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BAGHDAD ? Abu Mussib al-Zarqawi, regarded as the leading foreign insurgent in Iraq, is believed to be shuttling between Iran and Iraq.
Western intelligence sources said the United States has concluded that al-Zarqawi has not been in Iraq for more than a month. The sources said al-Zarqawi left the Sunni Triangle for the Iran-Iraq border and has been moving in an arc from Iran in the east to Syria in the west as he continues to relay orders, plan operations and transfer funds.
“Much of the time he is in Iran, where he has been given safe haven,” an intelligence source said. “The United States won’t cross the Iranian border to get him.”
Sources said al-Zarqawi was last seen in the Iraqi town of Dour in the area of Baghdad on June 18, where he held a meeting with a senior aide to deposed President Saddam Hussein, Izzat Ibrahim Douri.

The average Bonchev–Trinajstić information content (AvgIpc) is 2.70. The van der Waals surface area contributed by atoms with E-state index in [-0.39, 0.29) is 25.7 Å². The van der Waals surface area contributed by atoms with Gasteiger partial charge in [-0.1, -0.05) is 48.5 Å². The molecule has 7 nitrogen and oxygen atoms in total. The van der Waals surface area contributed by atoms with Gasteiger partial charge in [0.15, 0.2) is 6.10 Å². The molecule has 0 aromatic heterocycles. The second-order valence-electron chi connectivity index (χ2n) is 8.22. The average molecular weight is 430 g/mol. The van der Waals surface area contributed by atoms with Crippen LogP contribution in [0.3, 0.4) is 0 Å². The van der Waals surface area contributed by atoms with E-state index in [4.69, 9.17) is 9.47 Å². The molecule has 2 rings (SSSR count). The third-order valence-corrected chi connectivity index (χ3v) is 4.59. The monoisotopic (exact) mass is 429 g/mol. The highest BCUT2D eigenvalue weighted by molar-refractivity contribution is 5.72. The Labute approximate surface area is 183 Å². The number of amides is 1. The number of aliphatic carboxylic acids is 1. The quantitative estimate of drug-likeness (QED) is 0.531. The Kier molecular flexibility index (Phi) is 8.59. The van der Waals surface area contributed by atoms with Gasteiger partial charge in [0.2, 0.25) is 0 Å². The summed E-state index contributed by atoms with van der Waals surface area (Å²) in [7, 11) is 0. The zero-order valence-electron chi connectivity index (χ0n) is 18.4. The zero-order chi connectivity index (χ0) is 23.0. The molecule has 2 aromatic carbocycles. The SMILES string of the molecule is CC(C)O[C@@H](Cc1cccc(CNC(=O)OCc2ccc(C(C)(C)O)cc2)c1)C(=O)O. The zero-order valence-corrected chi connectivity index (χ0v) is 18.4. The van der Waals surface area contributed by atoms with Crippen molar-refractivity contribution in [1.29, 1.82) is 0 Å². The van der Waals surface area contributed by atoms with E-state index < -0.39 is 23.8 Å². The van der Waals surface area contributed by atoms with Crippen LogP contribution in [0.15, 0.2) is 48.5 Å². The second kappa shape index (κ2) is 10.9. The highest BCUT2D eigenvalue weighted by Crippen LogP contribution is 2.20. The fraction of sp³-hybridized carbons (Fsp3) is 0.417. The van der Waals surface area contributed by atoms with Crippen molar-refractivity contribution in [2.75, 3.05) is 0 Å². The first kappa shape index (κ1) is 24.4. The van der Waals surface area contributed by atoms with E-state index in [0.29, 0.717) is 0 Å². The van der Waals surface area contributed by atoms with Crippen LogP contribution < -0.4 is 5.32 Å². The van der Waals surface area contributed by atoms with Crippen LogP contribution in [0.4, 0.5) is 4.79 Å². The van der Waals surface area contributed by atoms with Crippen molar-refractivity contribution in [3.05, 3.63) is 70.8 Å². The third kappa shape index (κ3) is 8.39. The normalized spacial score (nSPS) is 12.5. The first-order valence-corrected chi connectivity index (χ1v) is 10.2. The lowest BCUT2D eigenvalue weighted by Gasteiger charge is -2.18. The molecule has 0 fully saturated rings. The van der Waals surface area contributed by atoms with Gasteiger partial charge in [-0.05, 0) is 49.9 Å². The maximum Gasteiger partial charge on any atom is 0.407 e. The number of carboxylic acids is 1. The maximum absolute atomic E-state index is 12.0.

Douri, regarded as a major financier of the Sunni insurgency, reportedly gave the al-Qaida-aligned insurgent large amounts of weapons and equipment. From Dour, al-Zarqawi traveled to Iran and was said to have been in Marivan in northern Iran through late July.
Iran has been harboring a number of senior al-Qaida operatives including the son of Osama Bin Laden, Saad Bin Laden, and Seif Al Adel and Mustafa Setmariam Nasser, suspected of planning the train bombings in Spain in March 2004.
Al-Zarqawi has long benefited from Iranian help. He shuttled between Iran and Iraq on the eve of the U.S.-led war in 2002 and early 2003. After the United States drove Saddam from power, al-Zarqawi returned to northern Iraq and used Ansar Al Islam as a base to organize the Sunni insurgency against the coalition.
Over the past two months, the U.S. military has conducted a series of air strikes against suspected al-Zarqawi strongholds in the Sunni-dominated Iraqi city of Fallujah. But the sources said that al-Zarqawi was not in Fallujah during the air strikes.
On Aug. 2, Iraqi officials accused al-Zarqawi of masterminding the bombing of four churches in the Baghdad area. Fifteen people were killed in the series of attacks on Aug. 1.
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